H&M has joined a growing list of retail stores that have begun charging customers to return their online purchases by taking the cost out of their total refund. The retailer started testing charging for returned items in September of last year in the U.S. but has now branched out to the UK with other local stores including Zara and Uniqlo to cut down on costs.
Customers in the UK are now required to pay a £1.99 ($2.47) return fee for each returned parcel, which is still a significant difference from the $5.99 customers are required to pay H&M in the U.S. The change won’t apply to in-store returns or to H&M members and was first implemented to cut costs, with the company telling CNN last year that it would be testing out paid returns in several markets.
“It all depends on how it’s received by the customer. So that’s why we do a test to see if that is something to fast track,” Helena Helmersson, H&M’s CEO said during an earnings call with analysts, CNN reported at the time. “If we’re about to roll it out, it will take some time,” she said. “We don’t have an exact time limit on it. But again, let’s see when we see the evaluation of the tests, whether this is the most impactful thing to do or not.”
By charging for returns, H&M could cut back on the amount of carbon emissions it puts out, cutting back on the negative environmental impact created by mass returns which doubles down on the amount of pollution it puts out. Carbon dioxide emissions grew from 15 to 24 million metric tons in the U.S. from returned goods alone between 2019 and 2022, with up to half of the clothing purchased online being returned to the store, The Guardian reported.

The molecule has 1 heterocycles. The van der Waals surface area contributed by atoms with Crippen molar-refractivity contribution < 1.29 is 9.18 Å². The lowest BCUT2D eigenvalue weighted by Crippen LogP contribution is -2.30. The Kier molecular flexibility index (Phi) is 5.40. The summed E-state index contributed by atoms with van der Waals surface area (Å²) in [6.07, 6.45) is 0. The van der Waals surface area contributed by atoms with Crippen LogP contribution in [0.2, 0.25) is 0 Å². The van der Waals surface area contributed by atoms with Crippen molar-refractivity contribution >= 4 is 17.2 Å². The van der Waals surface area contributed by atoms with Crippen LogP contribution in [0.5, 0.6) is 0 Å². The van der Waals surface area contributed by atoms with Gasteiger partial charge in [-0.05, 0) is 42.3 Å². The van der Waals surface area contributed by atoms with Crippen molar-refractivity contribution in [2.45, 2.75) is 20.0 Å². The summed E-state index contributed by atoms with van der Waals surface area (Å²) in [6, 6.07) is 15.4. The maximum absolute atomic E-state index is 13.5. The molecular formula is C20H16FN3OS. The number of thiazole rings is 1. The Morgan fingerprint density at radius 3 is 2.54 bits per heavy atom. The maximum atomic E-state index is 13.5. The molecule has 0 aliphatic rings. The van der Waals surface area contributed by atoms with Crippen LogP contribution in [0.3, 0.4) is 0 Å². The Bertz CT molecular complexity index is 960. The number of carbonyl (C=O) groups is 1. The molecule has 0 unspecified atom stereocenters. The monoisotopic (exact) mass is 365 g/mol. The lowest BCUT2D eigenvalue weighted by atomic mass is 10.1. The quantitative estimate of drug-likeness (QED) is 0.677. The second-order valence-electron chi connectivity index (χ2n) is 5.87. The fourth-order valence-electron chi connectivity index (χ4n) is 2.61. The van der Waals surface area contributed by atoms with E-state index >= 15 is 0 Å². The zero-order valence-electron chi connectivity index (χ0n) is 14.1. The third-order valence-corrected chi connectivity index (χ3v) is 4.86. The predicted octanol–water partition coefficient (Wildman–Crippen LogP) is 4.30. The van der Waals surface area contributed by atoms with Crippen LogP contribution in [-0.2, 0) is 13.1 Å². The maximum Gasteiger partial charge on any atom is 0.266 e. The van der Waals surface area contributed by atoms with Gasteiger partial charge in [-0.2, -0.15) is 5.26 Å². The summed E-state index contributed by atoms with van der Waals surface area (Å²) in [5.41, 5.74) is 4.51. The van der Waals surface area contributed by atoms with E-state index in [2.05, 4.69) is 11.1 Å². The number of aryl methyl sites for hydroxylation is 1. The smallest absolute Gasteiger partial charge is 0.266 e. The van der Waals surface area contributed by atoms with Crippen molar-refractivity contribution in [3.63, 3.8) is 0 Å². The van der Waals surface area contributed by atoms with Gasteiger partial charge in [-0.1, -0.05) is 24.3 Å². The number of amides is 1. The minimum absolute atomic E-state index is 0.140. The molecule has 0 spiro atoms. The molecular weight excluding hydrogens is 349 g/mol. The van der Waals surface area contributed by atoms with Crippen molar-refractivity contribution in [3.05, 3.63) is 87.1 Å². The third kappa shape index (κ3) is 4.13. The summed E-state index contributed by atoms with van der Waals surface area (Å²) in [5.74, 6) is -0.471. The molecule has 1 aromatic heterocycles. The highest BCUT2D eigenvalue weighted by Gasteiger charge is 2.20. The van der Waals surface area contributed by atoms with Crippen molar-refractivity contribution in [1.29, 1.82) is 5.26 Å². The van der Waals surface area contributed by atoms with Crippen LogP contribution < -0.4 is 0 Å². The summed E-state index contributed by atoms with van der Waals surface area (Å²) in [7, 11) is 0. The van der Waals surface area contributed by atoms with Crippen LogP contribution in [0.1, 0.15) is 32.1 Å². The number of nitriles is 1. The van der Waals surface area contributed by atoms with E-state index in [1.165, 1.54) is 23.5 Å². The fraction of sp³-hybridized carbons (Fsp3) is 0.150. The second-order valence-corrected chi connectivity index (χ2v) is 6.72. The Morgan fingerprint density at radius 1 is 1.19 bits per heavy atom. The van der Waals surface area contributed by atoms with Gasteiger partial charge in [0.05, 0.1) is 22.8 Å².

“It’s interesting that companies seem to be doing it by stealth, but it’s a sensible thing to be doing,” retail expert Jonathan De Mello told the BBC. “It makes economic sense, as it discourages shoppers from bulk buying online products and then returning the majority of them. That’s been a real problem for companies.”
H&M’s UK website tells shoppers they “will not be charged the fee if an item is determined to be faulty or incorrect” and requests they notate that when they’re inputting their return information. H&M also appears to be enticing customers to become members, meaning they won’t be required to pay the £1.99 return fee.
“Particularly in the cost of living crisis, retailers need to work harder to retain customers, as people are keen to shop around for the best deals,” De Mello told the BBC. “Loyalty is fickle, but if you can provide clear incentives, such as free returns, then you’re more likely to retain your customers.”